Dugongs at Mantanani Island - A lady you rarely see
KOTA BELUD: MANY visitors willingly take a 50-minute boat ride to Mantanani Islands near here with the hope of catching a glimpse of the famous "lady of the sea".
The best time to see a dugong is between October and February, but with the population slowly on the brink of extinction, such sightings are becoming rare.
These endangered dugongs, dubbed "seacows", are semi-nomadic, travelling long distances in search of food and occasionally found grazing on sea grass near here, 80km north of Kota Kinabalu, at a cluster of islands also known as Mermaid islands.
Mantanani Paradise human resources manager Zamzani P. Amin said the last dugong sighting was last year when a juvenile was spotted feeding on the seabed located north side of the island near Mantanani Kecil. However, no proper recording was done.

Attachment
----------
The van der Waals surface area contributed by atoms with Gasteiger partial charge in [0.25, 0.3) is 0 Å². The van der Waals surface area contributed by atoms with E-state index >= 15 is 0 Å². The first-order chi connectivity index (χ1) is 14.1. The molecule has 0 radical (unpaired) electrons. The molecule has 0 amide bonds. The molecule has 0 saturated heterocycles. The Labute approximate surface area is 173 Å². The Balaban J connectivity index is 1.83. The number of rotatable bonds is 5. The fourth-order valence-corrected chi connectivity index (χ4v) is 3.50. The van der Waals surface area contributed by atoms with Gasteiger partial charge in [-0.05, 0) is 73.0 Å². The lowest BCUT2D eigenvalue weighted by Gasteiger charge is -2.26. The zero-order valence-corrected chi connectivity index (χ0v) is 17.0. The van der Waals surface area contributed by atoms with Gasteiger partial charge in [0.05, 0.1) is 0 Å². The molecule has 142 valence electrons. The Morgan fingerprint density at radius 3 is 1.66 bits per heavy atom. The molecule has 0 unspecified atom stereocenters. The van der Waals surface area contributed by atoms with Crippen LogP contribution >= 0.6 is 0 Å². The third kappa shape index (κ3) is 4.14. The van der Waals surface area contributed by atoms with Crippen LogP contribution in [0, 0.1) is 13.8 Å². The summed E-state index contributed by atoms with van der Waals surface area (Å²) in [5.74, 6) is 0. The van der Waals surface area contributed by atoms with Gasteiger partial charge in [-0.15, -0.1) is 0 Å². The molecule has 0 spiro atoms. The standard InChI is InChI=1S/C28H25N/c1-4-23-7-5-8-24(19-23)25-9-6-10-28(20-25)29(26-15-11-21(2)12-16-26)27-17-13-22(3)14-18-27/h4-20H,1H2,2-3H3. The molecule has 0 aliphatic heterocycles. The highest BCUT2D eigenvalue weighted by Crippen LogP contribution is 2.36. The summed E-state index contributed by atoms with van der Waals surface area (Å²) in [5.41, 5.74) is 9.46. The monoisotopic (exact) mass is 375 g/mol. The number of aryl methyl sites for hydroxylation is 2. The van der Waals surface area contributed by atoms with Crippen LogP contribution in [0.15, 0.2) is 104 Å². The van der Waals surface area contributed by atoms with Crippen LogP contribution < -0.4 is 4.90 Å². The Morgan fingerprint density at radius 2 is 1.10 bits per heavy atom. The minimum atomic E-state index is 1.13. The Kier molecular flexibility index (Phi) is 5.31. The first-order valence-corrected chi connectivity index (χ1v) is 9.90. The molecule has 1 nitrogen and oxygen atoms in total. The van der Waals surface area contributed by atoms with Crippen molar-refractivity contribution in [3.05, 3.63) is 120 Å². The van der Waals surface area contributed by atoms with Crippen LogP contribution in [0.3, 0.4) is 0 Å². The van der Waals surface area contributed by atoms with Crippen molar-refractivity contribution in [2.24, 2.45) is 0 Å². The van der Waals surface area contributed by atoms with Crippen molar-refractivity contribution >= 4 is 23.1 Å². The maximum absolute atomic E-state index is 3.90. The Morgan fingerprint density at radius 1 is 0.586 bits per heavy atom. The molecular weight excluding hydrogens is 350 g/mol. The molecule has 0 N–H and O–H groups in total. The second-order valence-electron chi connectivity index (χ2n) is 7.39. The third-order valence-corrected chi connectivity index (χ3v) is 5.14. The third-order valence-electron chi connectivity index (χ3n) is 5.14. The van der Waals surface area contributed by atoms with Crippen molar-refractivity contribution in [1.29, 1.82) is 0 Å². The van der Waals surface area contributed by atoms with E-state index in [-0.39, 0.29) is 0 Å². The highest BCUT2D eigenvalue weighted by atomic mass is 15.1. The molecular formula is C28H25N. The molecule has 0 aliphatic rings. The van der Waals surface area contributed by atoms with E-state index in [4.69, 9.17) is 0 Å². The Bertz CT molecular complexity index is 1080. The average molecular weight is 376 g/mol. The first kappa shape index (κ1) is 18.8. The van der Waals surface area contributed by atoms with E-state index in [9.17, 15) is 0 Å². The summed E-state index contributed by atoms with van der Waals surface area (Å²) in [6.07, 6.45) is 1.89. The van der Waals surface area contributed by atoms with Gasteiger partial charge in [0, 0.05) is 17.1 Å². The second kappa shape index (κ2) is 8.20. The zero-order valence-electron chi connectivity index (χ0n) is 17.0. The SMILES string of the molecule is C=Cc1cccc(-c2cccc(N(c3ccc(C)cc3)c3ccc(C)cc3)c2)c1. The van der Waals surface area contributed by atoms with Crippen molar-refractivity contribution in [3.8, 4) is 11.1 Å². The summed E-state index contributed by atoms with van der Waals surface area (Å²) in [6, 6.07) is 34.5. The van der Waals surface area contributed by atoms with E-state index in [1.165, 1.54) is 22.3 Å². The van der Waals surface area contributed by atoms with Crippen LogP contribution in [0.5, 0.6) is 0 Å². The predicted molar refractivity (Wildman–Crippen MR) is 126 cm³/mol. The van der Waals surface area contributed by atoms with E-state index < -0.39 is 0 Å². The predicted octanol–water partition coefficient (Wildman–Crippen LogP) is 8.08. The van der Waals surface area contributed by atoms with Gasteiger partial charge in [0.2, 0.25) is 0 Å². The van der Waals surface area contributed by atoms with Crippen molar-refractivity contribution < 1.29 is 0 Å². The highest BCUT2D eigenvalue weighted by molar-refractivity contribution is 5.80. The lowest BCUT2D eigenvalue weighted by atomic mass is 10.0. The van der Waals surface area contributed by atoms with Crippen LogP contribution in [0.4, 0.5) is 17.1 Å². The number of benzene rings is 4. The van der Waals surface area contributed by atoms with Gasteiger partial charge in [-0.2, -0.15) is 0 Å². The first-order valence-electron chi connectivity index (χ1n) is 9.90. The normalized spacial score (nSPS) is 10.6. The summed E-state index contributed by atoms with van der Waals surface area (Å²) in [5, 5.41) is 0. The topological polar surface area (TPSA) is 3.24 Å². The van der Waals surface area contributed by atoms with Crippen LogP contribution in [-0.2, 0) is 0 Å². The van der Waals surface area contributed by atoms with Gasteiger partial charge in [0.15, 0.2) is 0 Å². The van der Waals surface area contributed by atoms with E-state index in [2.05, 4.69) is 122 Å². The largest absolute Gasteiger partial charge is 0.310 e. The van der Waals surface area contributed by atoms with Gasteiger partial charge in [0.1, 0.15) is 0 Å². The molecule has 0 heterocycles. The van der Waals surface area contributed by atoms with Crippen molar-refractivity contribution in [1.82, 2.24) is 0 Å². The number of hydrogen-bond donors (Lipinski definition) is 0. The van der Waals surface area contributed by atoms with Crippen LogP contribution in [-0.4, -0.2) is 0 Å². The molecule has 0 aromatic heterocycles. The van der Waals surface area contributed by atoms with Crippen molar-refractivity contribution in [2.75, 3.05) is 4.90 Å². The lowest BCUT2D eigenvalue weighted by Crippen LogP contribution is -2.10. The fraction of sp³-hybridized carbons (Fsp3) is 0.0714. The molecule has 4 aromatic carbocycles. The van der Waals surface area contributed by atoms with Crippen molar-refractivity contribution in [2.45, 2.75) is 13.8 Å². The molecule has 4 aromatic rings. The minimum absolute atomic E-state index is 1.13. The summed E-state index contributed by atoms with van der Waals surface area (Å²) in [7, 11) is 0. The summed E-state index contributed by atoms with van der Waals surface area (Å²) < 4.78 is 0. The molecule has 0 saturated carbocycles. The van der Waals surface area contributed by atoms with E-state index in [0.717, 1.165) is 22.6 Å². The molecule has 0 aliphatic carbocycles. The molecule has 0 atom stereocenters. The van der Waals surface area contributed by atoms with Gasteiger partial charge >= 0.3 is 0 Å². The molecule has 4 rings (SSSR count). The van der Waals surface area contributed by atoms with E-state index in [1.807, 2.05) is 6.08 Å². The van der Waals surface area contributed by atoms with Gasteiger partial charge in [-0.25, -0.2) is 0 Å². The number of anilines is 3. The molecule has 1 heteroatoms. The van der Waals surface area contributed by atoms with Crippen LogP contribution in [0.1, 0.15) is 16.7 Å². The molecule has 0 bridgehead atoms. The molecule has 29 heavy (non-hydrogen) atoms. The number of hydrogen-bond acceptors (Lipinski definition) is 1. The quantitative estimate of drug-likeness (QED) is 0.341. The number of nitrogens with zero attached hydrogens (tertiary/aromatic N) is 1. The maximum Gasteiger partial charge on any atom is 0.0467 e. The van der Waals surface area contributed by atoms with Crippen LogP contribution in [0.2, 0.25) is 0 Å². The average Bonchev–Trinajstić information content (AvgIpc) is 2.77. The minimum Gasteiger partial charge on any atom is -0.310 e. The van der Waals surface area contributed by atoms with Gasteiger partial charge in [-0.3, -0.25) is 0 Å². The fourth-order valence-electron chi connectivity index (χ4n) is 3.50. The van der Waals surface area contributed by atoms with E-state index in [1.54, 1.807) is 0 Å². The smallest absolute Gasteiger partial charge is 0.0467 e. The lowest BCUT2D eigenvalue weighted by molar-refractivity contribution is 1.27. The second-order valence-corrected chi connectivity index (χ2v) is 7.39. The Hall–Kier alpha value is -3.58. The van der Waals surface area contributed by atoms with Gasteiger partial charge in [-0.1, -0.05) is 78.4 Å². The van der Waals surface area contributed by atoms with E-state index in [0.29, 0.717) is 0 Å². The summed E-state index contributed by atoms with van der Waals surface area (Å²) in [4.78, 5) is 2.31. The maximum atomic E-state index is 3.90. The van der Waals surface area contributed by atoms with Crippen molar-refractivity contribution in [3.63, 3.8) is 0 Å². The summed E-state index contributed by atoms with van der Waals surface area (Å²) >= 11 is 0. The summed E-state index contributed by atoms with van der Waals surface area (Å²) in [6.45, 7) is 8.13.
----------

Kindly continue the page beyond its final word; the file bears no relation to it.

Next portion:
"Mantanani is blessed with them, but not any more.
"The dugongs were hunted for their meat and oil, and the fish bombing frightened them away."
Mantanani Paradise, established in 2004, is the second operator to operate in the island that currently boasts more than 13 dive sites.
He said many divers especially from China, Hong Kong, Taiwan, South Korea and the United Kingdom would come during the diving seasons with the hope of an encounter with the unique marine mammal.
A recent issue of AsianDiver magazine carrying a picture of a diver patting a dugong in Mantanani helped fuel their interest.
"We will tell visitors to pray for a sighting, as the waters around Borneo are known to support a small population especially here.
"But with the dwindling population, we tell them that they would have to be extremely lucky.
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